Daniels v. Bernhard
Annotate this Case
237 U.S. 572 (1915)
- Syllabus |
U.S. Supreme Court
Daniels v. Bernhard, 237 U.S. 572 (1915)
Daniels v. Bernhard
Argued April 21, 1915
Decided June 1, 1915
237 U.S. 572
APPEALS FROM THE CIRCUIT COURT OF APPEALS
FOR THE NINTH CIRCUIT
Decided on authority of Daniels v. Wagner, ante, p. 237 U. S. 547.
One who has complied with all necessary steps to obtain lieu lands under the Forest Reserve Act of June 4, 197, is not confined to the remedy of mandamus against the Secretary of the Interior. He may proceed by action against the party to whom the patent was issued. Osborn v. Froyseth, 216 U. S. 571, distinguished.
205 F. 235 reversed.
The facts are stated in the opinion.
MR. CHIEF JUSTICE WHITE delivered the opinion of the Court.
The printed argument for the appellant in these four cases was presented in the one brief embracing No. 239 and the other fourteen cases referred to in that case, but they were separately briefed for the appellees. The separate brief covers fifteen propositions of law, or it may be, in some aspects, of intermingled law and fact, each supported by a copious citation of authority. All but one or two of the propositions are directly or indirectly urged as a means of support for the possession by the Land Department of the discretionary power which the Department assumed it possessed, and the possession of which was sustained by the court below. As in No. 239 we have held that proposition to be without merit, it follows that there is no necessity for reviewing the propositions relied upon, as they present the subject in no new aspect. We say, however, without stopping to state and review them, that many of the propositions but enunciate elementary rules of construction about which there could be no dispute, but which are inapplicable to the question here arising for decision.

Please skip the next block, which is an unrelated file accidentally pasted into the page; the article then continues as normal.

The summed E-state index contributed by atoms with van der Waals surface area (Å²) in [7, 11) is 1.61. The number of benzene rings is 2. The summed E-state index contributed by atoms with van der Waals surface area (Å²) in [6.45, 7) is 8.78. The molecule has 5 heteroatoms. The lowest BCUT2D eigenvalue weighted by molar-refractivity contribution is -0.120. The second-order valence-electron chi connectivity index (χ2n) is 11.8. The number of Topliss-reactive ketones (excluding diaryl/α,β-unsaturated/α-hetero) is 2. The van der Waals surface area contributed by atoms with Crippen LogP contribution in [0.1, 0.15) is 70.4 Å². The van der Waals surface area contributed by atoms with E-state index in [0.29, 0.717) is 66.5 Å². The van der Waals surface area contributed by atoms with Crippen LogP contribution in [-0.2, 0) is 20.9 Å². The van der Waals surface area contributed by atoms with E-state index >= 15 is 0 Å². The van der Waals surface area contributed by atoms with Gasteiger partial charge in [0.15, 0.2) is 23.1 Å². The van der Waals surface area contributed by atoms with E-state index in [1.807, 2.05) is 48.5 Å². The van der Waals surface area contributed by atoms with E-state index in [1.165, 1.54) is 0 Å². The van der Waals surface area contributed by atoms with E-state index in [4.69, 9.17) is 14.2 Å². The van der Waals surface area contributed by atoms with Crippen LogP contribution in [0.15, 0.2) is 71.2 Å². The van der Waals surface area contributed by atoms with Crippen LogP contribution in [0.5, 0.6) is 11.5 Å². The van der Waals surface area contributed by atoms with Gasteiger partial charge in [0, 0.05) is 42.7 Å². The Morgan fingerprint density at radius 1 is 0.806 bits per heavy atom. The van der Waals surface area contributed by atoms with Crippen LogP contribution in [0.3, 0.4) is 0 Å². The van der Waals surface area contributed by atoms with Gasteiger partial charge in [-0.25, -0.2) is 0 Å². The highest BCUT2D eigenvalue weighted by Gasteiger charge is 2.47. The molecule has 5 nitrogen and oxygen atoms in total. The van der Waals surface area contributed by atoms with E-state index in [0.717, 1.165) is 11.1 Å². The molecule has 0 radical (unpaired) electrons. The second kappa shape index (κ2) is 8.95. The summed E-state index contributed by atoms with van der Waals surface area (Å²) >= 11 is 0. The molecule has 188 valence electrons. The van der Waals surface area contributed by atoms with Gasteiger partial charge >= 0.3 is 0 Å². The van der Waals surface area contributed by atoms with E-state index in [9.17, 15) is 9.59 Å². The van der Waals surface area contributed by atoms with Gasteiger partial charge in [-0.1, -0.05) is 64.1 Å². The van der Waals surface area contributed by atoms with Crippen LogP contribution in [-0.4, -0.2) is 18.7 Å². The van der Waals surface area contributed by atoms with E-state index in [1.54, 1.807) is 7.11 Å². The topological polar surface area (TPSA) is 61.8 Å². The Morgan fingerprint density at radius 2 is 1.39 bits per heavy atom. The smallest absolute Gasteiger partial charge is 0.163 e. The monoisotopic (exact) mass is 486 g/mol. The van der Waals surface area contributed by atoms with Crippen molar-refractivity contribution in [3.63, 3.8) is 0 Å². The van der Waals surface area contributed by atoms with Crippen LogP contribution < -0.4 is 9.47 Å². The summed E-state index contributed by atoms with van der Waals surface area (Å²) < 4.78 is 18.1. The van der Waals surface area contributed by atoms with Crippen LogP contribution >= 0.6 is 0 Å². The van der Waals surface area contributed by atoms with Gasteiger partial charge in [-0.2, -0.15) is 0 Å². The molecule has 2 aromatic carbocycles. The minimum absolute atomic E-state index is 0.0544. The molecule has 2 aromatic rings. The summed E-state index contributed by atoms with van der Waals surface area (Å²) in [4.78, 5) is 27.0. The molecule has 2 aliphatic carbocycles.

Moreover, in concluding, we observe that the proposition that Osborn v. Froyseth, 216 U. S. 571, established the doctrine that the sole remedy of the complainant under the circumstances here disclosed was to have proceeded by mandamus against the Secretary of the Interior when his final decision was rendered finds no support on the face of the case relied upon, and is absolutely in conflict with the elementary and settled doctrine to the contrary.
As these reasons, as well as those stated in No. 239, are conclusive that the demurrers in these cases should not have been sustained, it follows that the decrees sustaining the demurrers in these cases must be, and they are, reversed and remanded for further proceedings in accordance with this and the opinion in No. 239.